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See also: génius and Genius


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From Latin genius ‎(the guardian spirit of a person, spirit, inclination, wit, genius, literally inborn nature), from gignō ‎(to beget, produce), Old Latin genō, from the Proto-Indo-European root *ǵenh₁-; see genus.



genius ‎(not comparable)

  1. (informal) ingenious, very clever, or original.
    What a genius idea!


genius ‎(plural geniuses or genii)

  1. (eulogistic) Someone possessing extraordinary intelligence or skill; especially somebody who has demonstrated this by a creative or original work in science, music, art etc.
    • 1898, Winston Churchill, chapter 1, in The Celebrity:
      In the old days, to my commonplace and unobserving mind, he gave no evidences of genius whatsoever. He never read me any of his manuscripts, […], and therefore my lack of detection of his promise may in some degree be pardoned.
  2. Extraordinary mental capacity.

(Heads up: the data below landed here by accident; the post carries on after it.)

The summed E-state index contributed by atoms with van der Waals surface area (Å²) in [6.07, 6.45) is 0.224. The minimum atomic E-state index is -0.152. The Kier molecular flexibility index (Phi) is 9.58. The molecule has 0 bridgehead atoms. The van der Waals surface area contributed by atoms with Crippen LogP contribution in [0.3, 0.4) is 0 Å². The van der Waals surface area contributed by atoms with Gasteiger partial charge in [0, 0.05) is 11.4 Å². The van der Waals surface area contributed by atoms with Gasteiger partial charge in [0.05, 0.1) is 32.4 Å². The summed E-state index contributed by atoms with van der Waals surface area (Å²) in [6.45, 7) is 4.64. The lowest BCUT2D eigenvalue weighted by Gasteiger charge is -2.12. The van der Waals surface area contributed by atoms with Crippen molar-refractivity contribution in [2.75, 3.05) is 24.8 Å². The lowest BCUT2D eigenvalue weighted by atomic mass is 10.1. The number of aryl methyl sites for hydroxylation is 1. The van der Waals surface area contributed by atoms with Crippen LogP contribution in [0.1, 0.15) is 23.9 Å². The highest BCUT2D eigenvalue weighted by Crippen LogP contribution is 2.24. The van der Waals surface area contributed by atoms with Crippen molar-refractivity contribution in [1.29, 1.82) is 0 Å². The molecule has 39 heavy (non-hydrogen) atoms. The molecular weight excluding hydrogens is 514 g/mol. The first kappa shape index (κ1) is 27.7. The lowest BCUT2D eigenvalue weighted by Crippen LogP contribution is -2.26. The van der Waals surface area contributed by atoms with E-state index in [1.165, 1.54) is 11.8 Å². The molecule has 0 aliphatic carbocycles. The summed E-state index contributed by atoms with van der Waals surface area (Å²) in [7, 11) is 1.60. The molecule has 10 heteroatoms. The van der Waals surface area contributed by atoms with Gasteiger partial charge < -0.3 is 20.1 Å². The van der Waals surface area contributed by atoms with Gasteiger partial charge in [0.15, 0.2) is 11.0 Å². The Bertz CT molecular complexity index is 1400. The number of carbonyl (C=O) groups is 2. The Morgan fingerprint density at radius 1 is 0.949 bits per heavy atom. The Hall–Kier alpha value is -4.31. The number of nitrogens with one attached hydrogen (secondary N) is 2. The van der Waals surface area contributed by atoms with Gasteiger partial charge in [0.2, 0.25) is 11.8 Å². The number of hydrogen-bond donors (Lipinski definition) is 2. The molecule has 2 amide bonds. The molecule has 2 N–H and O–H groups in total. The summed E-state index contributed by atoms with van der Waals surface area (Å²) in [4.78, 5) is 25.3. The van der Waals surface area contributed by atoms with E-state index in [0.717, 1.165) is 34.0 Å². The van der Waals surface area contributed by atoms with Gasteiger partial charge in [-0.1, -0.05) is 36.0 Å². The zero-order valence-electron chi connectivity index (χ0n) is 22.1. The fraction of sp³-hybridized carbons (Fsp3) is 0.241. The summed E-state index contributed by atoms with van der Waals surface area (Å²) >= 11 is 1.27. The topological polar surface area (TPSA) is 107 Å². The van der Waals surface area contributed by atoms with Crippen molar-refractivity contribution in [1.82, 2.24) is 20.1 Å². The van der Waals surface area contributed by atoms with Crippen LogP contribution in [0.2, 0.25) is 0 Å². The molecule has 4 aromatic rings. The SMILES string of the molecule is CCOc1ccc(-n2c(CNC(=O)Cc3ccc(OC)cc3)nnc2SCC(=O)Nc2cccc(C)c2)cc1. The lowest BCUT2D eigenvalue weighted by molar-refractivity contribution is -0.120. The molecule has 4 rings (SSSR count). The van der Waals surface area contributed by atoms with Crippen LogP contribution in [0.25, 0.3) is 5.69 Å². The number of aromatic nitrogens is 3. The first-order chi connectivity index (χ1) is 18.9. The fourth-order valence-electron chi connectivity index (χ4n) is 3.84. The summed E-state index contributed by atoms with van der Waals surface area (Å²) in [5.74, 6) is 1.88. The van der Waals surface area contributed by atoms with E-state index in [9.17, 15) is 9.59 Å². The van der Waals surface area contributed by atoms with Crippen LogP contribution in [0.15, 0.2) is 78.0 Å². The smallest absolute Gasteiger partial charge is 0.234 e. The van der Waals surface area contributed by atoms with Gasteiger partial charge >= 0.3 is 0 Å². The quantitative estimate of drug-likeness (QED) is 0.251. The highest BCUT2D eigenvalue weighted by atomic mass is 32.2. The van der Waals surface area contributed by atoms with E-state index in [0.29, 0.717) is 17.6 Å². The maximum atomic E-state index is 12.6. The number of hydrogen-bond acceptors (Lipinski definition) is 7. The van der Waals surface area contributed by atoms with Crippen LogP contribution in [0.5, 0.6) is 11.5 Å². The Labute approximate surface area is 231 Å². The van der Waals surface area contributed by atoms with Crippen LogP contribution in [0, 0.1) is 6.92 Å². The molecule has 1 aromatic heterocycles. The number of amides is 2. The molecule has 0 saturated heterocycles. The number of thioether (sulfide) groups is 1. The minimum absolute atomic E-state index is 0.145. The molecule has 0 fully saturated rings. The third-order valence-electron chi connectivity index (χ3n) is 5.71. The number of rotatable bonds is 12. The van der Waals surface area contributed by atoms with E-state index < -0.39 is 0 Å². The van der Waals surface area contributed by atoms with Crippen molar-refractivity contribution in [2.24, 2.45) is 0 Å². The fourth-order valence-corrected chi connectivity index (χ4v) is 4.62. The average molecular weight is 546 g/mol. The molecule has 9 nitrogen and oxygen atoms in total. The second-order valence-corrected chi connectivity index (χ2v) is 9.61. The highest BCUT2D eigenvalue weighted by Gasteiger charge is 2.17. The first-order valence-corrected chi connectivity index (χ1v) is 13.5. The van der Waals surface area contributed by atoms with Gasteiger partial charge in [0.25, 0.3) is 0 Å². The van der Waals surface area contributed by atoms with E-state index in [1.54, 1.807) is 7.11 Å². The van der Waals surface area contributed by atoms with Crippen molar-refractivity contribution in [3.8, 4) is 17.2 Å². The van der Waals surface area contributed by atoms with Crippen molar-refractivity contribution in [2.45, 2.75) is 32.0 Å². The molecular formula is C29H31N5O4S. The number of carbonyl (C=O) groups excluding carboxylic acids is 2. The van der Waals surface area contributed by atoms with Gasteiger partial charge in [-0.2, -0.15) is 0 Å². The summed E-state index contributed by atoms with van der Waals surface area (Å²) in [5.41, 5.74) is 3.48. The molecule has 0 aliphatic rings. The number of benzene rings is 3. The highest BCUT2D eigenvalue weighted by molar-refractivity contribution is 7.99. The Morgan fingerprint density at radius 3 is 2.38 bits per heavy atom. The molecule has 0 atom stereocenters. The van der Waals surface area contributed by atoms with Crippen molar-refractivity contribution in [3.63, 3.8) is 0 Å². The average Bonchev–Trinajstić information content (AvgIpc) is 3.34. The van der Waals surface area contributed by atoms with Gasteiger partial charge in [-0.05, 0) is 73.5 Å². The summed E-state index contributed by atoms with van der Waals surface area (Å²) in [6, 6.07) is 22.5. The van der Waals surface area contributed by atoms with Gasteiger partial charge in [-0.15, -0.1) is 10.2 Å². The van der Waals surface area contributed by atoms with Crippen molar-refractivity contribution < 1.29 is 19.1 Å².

3. Inspiration, a mental leap, an extraordinary creative process.
    a work of genius.
  4. (Roman mythology) The guardian spirit of a place or person.
  5. A way of thinking, optimizing one's capacity for learning and understanding.



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From Proto-Indo-European *ǵenh₁- ‎(to beget).



genius m ‎(genitive geniī); second declension

  1. the deity or guardian spirit of a person, place, etc.
  2. (with respect to the enjoyment of life) the spirit of social enjoyment, fondness for good living, taste, appetite, inclinations
  3. (of the intellect) wit, talents, genius (rare)


Second declension.

Case Singular Plural
nominative genius geniī
genitive geniī
dative geniō geniīs
accusative genium geniōs
ablative geniō geniīs
vocative genī geniī

1Found in older Latin (until the Augustan Age).


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Talent hits a target no one else can hit; Genius hits a target no one else can see.- Arthur Schopenhauer



  • genius in Charlton T. Lewis & Charles Short (1879) A Latin Dictionary, Oxford: Clarendon Press
  • genius in Charlton T. Lewis (1891) An Elementary Latin Dictionary, New York: Harper & Brothers
  • GENIUS” in Charles du Fresne du Cange’s Glossarium Mediæ et Infimæ Latinitatis (augmented edition, 1883–1887)
  • genius” in Félix Gaffiot (1934), Dictionnaire Illustré Latin-Français, Paris: Hachette.
  • genius in Harry Thurston Peck, editor (1898) Harper's Dictionary of Classical Antiquities, New York: Harper & Brothers
  • genius in William Smith, editor (1848) A Dictionary of Greek Biography and Mythology, London: John Murray
  • genius in William Smith et al., editor (1890) A Dictionary of Greek and Roman Antiquities, London: William Wayte. G. E. Marindin